Saturday, 2 April 2011

Frogs of Bristol 4: Splendid Leaf Frog

One of the more spectacular frogs we have at Bristol is the Splendid Leaf Frog, Cruziohyla calcarifer. Unfortunately, visitors usually do not get to appreciate their full colour, as like many frogs they are nocturnal and during the day they spend their time fixed to a large leaf, where their camouflage green makes them hard to spot.

In the wild of course it is much harder, as they are a thinly distributed species that spends its entire life in the rainforest canopy. Only when they are active are their bright flank colours visible, and these are usually only seen briefly in daylight, as they act as a warning flash as a disturbed frog leaps to another resting place. At present we only have males on show, but hopefully we will get a few females soon and be able to breed some of these impressive frogs ourselves.

Originating from Costa Rica and Panama, it is a specialist in lowland primary rainforest, avoiding disturbed areas. This is probably a reflection of their breeding behaviour, as they need hollows in fallen trees to breed in. As with most of the phyllomedusine tree frogs, they lay their eggs out of water, above the water-filled depressions in the logs where their tadpoles develop. The tadpoles are probably omnivorous, but are certainly capable of taking some animal protein if it is available.

The pools they develop in are small, so there would usually only be a few successful metamorphs from each site. This is probably one of the reasons it appears scarce – it is adapted to make use of small, widely scattered breeding sites rather than large population concentrations. This may also make it vulnerable to deforestation – in any one area the numbers are probably quite low, so connected areas of forest are needed to sustain a viable population.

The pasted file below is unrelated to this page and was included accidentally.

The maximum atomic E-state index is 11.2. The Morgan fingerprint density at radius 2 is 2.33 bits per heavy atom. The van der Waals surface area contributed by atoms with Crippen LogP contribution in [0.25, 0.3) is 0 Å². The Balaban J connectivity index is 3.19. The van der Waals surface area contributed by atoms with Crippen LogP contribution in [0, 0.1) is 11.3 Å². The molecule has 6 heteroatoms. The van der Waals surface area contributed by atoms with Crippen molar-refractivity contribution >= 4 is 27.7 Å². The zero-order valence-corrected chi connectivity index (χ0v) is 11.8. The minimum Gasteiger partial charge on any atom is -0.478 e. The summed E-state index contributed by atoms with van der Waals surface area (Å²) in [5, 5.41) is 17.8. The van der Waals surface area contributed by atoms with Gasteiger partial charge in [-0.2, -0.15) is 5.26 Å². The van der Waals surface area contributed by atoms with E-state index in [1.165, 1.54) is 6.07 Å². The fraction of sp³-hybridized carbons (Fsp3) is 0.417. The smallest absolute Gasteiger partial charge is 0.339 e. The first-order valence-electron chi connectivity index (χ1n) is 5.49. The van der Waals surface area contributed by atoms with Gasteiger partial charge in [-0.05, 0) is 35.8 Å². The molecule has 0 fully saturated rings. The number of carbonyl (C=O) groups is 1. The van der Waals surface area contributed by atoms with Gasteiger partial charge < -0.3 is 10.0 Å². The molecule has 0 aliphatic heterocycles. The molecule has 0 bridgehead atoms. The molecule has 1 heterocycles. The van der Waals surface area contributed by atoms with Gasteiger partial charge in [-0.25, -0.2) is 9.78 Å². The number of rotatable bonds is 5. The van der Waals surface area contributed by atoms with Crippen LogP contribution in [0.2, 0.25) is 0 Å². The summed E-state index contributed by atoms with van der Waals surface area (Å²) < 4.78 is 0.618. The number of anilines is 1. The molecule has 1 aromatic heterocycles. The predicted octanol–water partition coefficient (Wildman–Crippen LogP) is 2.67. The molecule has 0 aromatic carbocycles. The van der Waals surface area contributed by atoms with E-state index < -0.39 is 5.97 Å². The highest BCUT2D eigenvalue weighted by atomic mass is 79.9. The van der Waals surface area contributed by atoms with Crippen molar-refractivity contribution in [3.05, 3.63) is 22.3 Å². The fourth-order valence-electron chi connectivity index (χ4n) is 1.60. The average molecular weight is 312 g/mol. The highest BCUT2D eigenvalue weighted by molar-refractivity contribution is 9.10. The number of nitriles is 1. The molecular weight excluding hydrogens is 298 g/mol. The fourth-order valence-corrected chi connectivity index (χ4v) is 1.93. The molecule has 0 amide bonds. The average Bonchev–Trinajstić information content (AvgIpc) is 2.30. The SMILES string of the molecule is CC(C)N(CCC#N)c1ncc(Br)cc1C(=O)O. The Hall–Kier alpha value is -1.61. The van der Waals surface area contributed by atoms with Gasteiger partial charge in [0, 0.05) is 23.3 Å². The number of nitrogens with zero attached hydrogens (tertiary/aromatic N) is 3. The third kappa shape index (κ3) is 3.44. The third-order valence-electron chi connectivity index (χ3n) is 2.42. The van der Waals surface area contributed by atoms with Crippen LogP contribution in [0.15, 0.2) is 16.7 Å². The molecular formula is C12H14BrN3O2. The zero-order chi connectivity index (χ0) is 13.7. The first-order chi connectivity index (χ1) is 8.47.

As with most tree frogs, the diet is mainly insects of various types in the wild. In captivity they will take crickets and small locusts. These are ‘gut loaded’ – a term for ensuring the insects have fed on a high quality diet before being eaten by the frog. This is very important for all captive animals – wild insects will have fed on a variety of leaves and fruits, which provides essential vitamins and minerals.

The trick of encouraging breeding in many amphibians involves the use of a ‘rain chamber’. This is basically a container with several inches of water in the bottom containing a water pump that circulates water through a spray bar at the top. When the pump is on, a continuous spray of water falls on the inhabitants. This mimics the rainy season, which is when most rainforest frogs in particular will breed.

For a video of a breeding set up for this species, see here:

(image from wikipedia)

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